Paradoxical convulsant action of a novel non-competitiveN-methyl-d-aspartate (NMDA) antagonist, tiletamine

  title={Paradoxical convulsant action of a novel non-competitiveN-methyl-d-aspartate (NMDA) antagonist, tiletamine},
  author={Thomas Klockgether and Lechosław Turski and Michael Schwarz and K-H. Sontag and John C. Lehmann},
  journal={Brain Research},

Effects of manipulation of N-methyl-D-aspartate receptors on imipenem/cilastatin-induced seizures in rats.

The results suggested that excitatory neurotransmission contributed to the generation and/or propagation of Imi/Cil-induced seizures in rats, and that the effects of NMDA antagonists depended on a particular binding site within the NMDA receptor complex, and affinity to that site.

Anticonvulsant effects of the glycine/NMDA receptor ligands d‐cycloserine and d‐serine but not R‐(+)‐HA‐966 in amygdala‐kindled rats

Pharmacological intervention at the strychnine‐insensitive glycine receptor by high‐efficacy partial agonists with systemic bioavailability may be an effective means of increasing seizure threshold without concomitantly inducing PCP‐like adverse effects.

Comparative analysis of seizures induced by intracerebroventricular administration of NMDA, kainate and quisqualate in mice

This study confirms that NMDA, KA and QA induce convulsions through different underlying mechanisms and suggests that different anatomical pathways are involved in these models.

High doses of memantine (1-amino-3,5-dimethyladamantane) induce seizures in kindled but not in non-kindled rats

It is demonstrated that kindled rats are more sensitive to central nervous system stimulating effects of memantine than non-kindled rats, which could relate to an impairment of inhibitory processes and/or alterations in synaptic transmission mediated by excitatory amino acids in the kindled brain.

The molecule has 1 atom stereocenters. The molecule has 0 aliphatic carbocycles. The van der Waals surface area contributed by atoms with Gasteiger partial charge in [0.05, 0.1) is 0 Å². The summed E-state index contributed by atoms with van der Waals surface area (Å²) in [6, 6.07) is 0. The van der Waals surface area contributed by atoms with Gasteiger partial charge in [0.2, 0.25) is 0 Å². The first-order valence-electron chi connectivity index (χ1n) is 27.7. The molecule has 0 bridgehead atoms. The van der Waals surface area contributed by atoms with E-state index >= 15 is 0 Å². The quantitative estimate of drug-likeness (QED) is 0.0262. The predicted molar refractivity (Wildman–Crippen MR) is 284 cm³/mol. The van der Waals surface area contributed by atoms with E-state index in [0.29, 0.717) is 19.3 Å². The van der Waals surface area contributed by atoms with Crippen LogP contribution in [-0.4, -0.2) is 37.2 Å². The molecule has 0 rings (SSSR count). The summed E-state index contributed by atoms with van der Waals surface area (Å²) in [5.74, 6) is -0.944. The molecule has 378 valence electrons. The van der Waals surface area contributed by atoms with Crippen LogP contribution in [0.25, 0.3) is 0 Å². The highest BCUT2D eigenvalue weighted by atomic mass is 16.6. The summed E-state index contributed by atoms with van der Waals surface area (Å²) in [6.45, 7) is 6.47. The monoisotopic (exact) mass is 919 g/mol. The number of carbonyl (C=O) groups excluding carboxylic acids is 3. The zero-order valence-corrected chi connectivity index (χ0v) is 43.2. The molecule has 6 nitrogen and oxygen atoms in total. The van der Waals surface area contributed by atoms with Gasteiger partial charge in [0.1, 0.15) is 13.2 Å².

Contrasting Neurochemical Interactions of Tiletamine, a Potent Phencyclidine (PCP) Receptor Ligand, with the N‐Methyl‐D‐Aspartate‐Coupled and ‐Uncoupled PCP Recognition Sites

The paradoxical effects of tiletamines suggest that tiletamine might activate receptor(s) or neuronal pathways of unknown pharmacology.

Low Doses of the Glycine/NMDA Receptor Antagonist R‐(+)‐HA‐966 but not d‐Cycloserine Induce Paroxysmal Activity in Limbic Brain Regions of Kindled Rats

The changes in electrographic recordings seen after administration of (+)‐HA‐966 in kindled rats were almost absent in non‐kindled rats, indicating that kindling had increased the sensitivity to the paroxysmal effects of the glycine/NMDA receptor ligand.



Antagonism of N-methyl-D-aspartate (NMDA) evoked increases in cerebellar cGMP and striatal ACh release by phencyclidine (PCP) receptor agonists: evidence for possible allosteric coupling of NMDA and PCP receptors.

It is reported that phencyclidine receptor agonists demonstrated a noncompetitive antagonism of NMDA receptor agonist actions.

Hypoglycemia-induced neuronal damage prevented by an N-methyl-D-aspartate antagonist.

The results suggest that hypoglycemic neuronal damage is induced by NMDA receptor agonists, such as the excitatory amino acids or related compounds.

Anticonvulsant action of excitatory amino acid antagonists.

Specific antagonists of excitation that is caused by amino acids provide a new class of anticonvulsant agents, and the most potent such compound was 2-amino-7-phosphonoheptanoic acid.

The behavioral effects of phencyclidines may be due to their blockade of potassium channels.

It is suggested that the behavioral effects of PCP and m-amino-PCP, may be due to a block of K+ conductance and enhancement of transmitter release at central neurons.

The dissociative anaesthetics, ketamine and phencyclidine, selectively reduce excitation of central mammalian neurones by N‐methyl‐aspartate

The results suggest that reduction of synaptic excitation mediated via NMA receptors contributes to the anaesthetic/analgesic properties of these two dissociative anaesthetics.